Personal Finance

Taking the RRIF plunge

JOHN SCHOFIELD November 17 1997
Personal Finance

Taking the RRIF plunge

JOHN SCHOFIELD November 17 1997

Taking the RRIF plunge

Personal Finance

It ended almost as soon as it began, but for some investors last month’s stock market plunge could have

lasting consequences. Among them are the estimated 400,000 retired Canadians who, in the next few weeks, will be rushing to collapse their registered retirement savings plans in order to meet a year-end deadline imposed by Revenue Canada. As a result of Ottawa’s decision last year to lower the age limit for retirement tax shelters to 69 from 71, taxpayers who turn 69,70 or 71 this calendar year must wind up their RRSPs by cashing them in, buying annuities or converting to registered retirement income funds by Dec. 31. In deciding how to invest their money, many seniors may resolve to shun stocks entirely in favor of the apparent security offered by fixed-income investments, such as GICs. “I think they’ll say, ‘See, we were right— stocks are too risky,’ ” says David Tafler, a Toronto-based fi-

nancial adviser and author of a recent guidebook on RRIF investing. “When things go sour for a time, some people get scared.” And that’s a pity, most financial experts say, because GICs alone are unlikely to generate the income that today’s healthier seniors will require over their lifespans. On average, even a five-year GIC now pays only about 4.5 per cent interest annually. That may seem re-

spectable compared with today’s 1.6per-cent inflation rate, but it is less than half the long-term average annual gain reaped by stock market investors.

Starting next year, RRIF holders who are 69 will be required to draw down a minimum of 4.76 per cent of their savings as yearly income. The amount required to be withdrawn increases with the taxpayer’s age, to a maximum of 20 per cent at 94. How long a person’s savings last, therefore, depends to a large extent on the level of investment return he or she earns. Unfortunately, says Tafler, “many mature Canadian investors are far too conservative for their own good. A tremendous number of them have little or no securities.”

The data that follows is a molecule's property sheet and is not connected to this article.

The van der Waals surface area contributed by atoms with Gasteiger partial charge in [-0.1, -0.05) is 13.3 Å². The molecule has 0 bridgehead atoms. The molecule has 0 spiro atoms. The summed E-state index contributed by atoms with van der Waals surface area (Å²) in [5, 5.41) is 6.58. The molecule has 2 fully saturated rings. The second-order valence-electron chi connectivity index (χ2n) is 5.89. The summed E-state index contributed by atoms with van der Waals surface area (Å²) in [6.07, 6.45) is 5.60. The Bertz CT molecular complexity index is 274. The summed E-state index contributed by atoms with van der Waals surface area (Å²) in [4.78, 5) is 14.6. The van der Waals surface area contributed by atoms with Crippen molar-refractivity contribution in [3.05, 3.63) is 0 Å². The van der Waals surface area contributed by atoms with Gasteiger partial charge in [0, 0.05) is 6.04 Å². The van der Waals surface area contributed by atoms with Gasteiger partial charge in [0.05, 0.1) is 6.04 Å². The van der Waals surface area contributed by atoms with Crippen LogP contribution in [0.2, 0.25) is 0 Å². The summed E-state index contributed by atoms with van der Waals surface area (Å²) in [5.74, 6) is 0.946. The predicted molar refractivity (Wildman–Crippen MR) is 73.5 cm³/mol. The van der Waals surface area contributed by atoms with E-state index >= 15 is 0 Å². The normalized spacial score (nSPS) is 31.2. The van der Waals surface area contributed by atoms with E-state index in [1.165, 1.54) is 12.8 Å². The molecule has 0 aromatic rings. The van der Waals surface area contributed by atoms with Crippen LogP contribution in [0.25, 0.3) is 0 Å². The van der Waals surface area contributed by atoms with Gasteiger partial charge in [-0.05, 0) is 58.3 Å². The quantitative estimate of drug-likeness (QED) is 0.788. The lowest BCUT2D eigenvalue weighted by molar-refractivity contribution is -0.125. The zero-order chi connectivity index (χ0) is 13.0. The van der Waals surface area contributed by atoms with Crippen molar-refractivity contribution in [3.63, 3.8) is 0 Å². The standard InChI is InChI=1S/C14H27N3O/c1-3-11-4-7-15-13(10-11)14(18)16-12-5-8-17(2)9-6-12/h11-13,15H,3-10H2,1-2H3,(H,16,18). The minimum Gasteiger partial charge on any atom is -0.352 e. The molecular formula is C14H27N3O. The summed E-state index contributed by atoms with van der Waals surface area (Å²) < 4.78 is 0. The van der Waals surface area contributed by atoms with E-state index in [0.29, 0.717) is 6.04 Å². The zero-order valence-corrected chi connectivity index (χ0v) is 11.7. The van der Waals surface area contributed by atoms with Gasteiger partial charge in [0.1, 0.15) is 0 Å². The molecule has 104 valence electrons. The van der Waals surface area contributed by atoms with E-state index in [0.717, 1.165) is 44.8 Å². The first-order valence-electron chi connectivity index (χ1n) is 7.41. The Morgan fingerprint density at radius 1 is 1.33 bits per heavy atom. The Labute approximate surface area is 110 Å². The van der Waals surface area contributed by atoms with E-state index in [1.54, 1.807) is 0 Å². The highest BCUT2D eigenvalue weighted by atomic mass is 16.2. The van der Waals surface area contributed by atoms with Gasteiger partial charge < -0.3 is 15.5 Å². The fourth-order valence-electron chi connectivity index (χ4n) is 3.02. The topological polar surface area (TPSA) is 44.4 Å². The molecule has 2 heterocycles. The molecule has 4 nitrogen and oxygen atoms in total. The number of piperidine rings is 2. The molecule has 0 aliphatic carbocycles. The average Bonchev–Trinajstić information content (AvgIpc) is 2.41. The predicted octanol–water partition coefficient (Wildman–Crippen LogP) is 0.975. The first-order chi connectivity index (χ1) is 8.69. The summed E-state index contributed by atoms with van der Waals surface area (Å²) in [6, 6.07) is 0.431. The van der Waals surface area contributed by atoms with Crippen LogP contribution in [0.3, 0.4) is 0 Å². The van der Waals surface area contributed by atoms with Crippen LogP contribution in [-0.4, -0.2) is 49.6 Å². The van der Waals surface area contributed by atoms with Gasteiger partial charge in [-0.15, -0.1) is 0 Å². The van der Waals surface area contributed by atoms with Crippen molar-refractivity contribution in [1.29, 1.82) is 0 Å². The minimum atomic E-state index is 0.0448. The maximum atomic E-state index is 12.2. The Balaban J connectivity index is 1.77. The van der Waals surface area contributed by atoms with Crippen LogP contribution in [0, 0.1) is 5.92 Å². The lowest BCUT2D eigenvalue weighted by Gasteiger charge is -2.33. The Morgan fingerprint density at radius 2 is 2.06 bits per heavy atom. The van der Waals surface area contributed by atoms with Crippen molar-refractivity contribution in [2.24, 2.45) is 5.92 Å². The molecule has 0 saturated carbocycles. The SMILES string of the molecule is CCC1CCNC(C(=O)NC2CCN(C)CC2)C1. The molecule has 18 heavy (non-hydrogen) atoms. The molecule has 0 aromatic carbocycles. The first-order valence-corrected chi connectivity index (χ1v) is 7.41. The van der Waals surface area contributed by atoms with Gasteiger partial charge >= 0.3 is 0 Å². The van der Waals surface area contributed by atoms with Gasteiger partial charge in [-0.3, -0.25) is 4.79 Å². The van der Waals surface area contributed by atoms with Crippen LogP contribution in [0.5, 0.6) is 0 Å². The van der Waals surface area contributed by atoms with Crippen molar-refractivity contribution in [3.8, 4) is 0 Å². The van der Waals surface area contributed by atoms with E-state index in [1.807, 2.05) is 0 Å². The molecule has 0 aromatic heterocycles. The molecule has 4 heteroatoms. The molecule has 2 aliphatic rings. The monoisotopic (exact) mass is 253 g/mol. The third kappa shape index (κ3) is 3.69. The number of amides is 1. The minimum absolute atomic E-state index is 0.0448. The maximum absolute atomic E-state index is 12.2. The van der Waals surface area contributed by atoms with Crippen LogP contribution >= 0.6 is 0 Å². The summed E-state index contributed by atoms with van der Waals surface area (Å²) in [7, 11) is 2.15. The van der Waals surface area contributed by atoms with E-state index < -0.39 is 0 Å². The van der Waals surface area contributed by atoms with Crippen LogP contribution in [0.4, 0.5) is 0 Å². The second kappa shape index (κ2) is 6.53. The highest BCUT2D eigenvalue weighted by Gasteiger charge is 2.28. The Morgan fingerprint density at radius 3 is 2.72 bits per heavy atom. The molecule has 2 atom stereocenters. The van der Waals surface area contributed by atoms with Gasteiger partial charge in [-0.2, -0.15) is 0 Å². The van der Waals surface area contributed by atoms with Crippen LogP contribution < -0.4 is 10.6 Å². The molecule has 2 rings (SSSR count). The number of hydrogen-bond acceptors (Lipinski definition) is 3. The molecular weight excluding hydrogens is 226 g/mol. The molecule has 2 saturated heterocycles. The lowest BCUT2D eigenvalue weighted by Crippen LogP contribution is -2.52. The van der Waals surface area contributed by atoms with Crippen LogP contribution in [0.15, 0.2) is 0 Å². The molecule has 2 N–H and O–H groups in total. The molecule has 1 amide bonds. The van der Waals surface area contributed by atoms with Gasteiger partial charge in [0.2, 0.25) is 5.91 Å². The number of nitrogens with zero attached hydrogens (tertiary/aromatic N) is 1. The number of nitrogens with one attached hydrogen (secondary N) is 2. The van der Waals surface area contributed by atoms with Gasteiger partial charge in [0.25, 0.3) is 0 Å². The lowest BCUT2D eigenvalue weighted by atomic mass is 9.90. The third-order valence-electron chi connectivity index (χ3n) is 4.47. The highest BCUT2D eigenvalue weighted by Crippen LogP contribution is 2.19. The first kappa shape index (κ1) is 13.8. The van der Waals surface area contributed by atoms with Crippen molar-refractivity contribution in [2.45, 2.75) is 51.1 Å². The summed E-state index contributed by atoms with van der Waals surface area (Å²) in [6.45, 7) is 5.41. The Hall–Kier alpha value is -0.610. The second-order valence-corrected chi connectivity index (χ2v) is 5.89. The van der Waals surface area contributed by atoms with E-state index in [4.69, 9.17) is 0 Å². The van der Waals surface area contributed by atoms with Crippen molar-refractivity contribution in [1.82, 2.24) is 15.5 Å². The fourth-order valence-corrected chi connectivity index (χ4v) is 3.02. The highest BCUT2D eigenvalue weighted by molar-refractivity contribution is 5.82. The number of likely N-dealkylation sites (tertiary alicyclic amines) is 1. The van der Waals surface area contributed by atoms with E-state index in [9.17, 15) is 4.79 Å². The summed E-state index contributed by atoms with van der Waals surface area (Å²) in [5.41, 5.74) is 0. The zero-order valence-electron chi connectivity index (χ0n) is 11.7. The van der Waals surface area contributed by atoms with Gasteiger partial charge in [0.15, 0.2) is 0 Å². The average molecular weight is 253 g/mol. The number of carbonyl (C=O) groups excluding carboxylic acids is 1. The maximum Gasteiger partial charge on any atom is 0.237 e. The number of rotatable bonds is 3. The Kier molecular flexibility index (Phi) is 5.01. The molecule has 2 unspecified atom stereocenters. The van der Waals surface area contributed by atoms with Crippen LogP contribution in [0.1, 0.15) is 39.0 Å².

No responsible financial planner would counsel clients to put all of their

savings in the market. Tafler recommends that RRIF investors set aside money they will not need for five or 10 years and invest it in mutual funds that hold blue-chip stocks and bonds. The rest—money that is likely to be needed within three or four years—should go into GICs, term deposits or government bonds. Overall, Tafler says, between 30 and 50 per cent of a typical RRIF portfolio should

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Like RRSPs, RRIFs come in a variety of basic types.

Savings: Similar to a bank savings deposit, these RRIFs offer low rates of interest but are normally covered by deposit insurance up to $60,000.

Git: The most popular choice for RRSP conversions, GlC-based RRIFs are insured and pay a higher fixed rate of interest than savings accounts, but the money is locked in until maturity.

Mutual fund: RRIFs based on mutual funds typically entail more risk than fixed-rate RRIFs but offer significantly more long-term growth potential.

Self-directed: These plans can hold a wide variety of investments, including GICs, bonds, stocks and mutual funds. The holder of the plan is responsible for deciding how the money is invested.

consist of equity mutual funds.

Others counsel a more cautious approach. Gordon Pape, a Toronto-based author of financial planning guides, tells seniors that no more than 30 per cent of their RRIF portfolios should be composed of stocks and stock-based funds. “You shouldn’t be going overboard as far as equities are concerned,” he says. “There should be proper balance in the portfolio.”

In Pape’s view, the ideal RRIF would be divided among a broad range of investments, including GICs, bond funds and income funds that invest in such instruments as royalty trusts. “Constructing a RRIF portfolio is a tightrope these I days,” says Pape. “There’s no

0 doubt about it.”

That’s why it is wise to seek

1 the advice of a good financial < planner. “Each and every indi* vidual getting involved in a “ RRIF is so different,” says

David Chilton, a Kitchener, Ont.-based financial consultant and author of The Wealthy Barber. “It’s the one time in your life when you have to have financial advice.”

One piece of advice that applies to almost any investor is to ignore today’s “hot” stocks and market rumors. Money should only be invested in equities if the RRIF holder is able and willing to hang in for at least five years, and preferably longer. ‘You should only pay attention to the long-term results, not the day-to-day results,” says John Parsons, a 69-year-old lumber broker from Ajax, Ont., who plans to convert his RRSP into a RRIF soon.

Rather than worrying about the short-term gyrations of the stock market, Canadians who turn 69 this year should focus first on meeting the Dec. 31 deadline for conversion. “I’m astonished at how many people don’t know about the deadline,” says Tafler. Those who fail to meet the requirement risk having the total amount in their RRSPs taxed as 1998 income—meaning that more than half could be lost to the tax man. A financial hit like that would make the stock market’s twists and turns seem tame by comparison.

JOHN SCHOFIELD